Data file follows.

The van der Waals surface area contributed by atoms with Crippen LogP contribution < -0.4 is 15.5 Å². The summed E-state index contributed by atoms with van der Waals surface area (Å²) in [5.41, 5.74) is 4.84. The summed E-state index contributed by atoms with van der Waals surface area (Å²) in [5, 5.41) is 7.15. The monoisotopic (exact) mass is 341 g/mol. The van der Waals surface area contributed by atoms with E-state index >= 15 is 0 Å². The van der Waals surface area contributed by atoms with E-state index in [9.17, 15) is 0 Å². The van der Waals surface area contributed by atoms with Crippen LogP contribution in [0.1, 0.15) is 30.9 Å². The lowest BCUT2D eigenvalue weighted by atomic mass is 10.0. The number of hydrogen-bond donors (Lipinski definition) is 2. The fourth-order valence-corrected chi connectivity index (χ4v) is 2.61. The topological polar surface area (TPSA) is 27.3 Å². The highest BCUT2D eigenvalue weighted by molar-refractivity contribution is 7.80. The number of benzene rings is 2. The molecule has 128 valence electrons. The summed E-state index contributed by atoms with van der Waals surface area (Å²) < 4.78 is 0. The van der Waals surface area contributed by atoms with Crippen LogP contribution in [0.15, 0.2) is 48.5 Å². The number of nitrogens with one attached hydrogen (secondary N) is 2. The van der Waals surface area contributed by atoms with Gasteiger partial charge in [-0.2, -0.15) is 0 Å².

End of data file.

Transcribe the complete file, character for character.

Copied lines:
The van der Waals surface area contributed by atoms with Crippen LogP contribution < -0.4 is 15.5 Å². The summed E-state index contributed by atoms with van der Waals surface area (Å²) in [5.41, 5.74) is 4.84. The summed E-state index contributed by atoms with van der Waals surface area (Å²) in [5, 5.41) is 7.15. The monoisotopic (exact) mass is 341 g/mol. The van der Waals surface area contributed by atoms with E-state index >= 15 is 0 Å². The van der Waals surface area contributed by atoms with E-state index in [9.17, 15) is 0 Å². The van der Waals surface area contributed by atoms with Crippen LogP contribution in [0.1, 0.15) is 30.9 Å². The lowest BCUT2D eigenvalue weighted by atomic mass is 10.0. The number of hydrogen-bond donors (Lipinski definition) is 2. The fourth-order valence-corrected chi connectivity index (χ4v) is 2.61. The topological polar surface area (TPSA) is 27.3 Å². The highest BCUT2D eigenvalue weighted by molar-refractivity contribution is 7.80. The number of benzene rings is 2. The molecule has 128 valence electrons. The summed E-state index contributed by atoms with van der Waals surface area (Å²) < 4.78 is 0. The van der Waals surface area contributed by atoms with Crippen LogP contribution in [0.15, 0.2) is 48.5 Å². The number of nitrogens with one attached hydrogen (secondary N) is 2. The van der Waals surface area contributed by atoms with Gasteiger partial charge in [-0.2, -0.15) is 0 Å².